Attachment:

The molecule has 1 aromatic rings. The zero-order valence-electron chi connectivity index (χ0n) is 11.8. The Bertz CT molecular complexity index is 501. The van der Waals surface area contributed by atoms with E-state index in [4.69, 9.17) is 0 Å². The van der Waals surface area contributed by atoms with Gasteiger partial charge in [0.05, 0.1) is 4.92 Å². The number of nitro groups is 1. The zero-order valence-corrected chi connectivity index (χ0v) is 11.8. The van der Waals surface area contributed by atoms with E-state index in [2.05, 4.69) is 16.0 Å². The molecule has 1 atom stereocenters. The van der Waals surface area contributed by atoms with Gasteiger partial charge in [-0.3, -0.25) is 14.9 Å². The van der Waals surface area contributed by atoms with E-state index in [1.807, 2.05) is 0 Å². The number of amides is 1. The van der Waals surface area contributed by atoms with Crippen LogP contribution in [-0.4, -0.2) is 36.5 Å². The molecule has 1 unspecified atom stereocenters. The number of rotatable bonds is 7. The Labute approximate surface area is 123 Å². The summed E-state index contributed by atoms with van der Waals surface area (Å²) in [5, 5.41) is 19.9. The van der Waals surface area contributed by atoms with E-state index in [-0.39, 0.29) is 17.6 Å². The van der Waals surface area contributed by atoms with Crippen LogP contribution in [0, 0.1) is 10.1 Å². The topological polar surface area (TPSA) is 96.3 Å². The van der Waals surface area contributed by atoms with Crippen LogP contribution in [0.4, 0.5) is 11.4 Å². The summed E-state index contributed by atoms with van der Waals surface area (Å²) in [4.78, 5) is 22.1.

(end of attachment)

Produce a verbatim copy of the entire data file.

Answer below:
The molecule has 1 aromatic rings. The zero-order valence-electron chi connectivity index (χ0n) is 11.8. The Bertz CT molecular complexity index is 501. The van der Waals surface area contributed by atoms with E-state index in [4.69, 9.17) is 0 Å². The van der Waals surface area contributed by atoms with Gasteiger partial charge in [0.05, 0.1) is 4.92 Å². The number of nitro groups is 1. The zero-order valence-corrected chi connectivity index (χ0v) is 11.8. The van der Waals surface area contributed by atoms with E-state index in [2.05, 4.69) is 16.0 Å². The molecule has 1 atom stereocenters. The van der Waals surface area contributed by atoms with Gasteiger partial charge in [-0.3, -0.25) is 14.9 Å². The van der Waals surface area contributed by atoms with E-state index in [1.807, 2.05) is 0 Å². The number of amides is 1. The van der Waals surface area contributed by atoms with Crippen LogP contribution in [-0.4, -0.2) is 36.5 Å². The molecule has 1 unspecified atom stereocenters. The number of rotatable bonds is 7. The Labute approximate surface area is 123 Å². The summed E-state index contributed by atoms with van der Waals surface area (Å²) in [5, 5.41) is 19.9. The van der Waals surface area contributed by atoms with E-state index in [-0.39, 0.29) is 17.6 Å². The van der Waals surface area contributed by atoms with Crippen LogP contribution in [0, 0.1) is 10.1 Å². The topological polar surface area (TPSA) is 96.3 Å². The van der Waals surface area contributed by atoms with Crippen LogP contribution in [0.4, 0.5) is 11.4 Å². The summed E-state index contributed by atoms with van der Waals surface area (Å²) in [4.78, 5) is 22.1.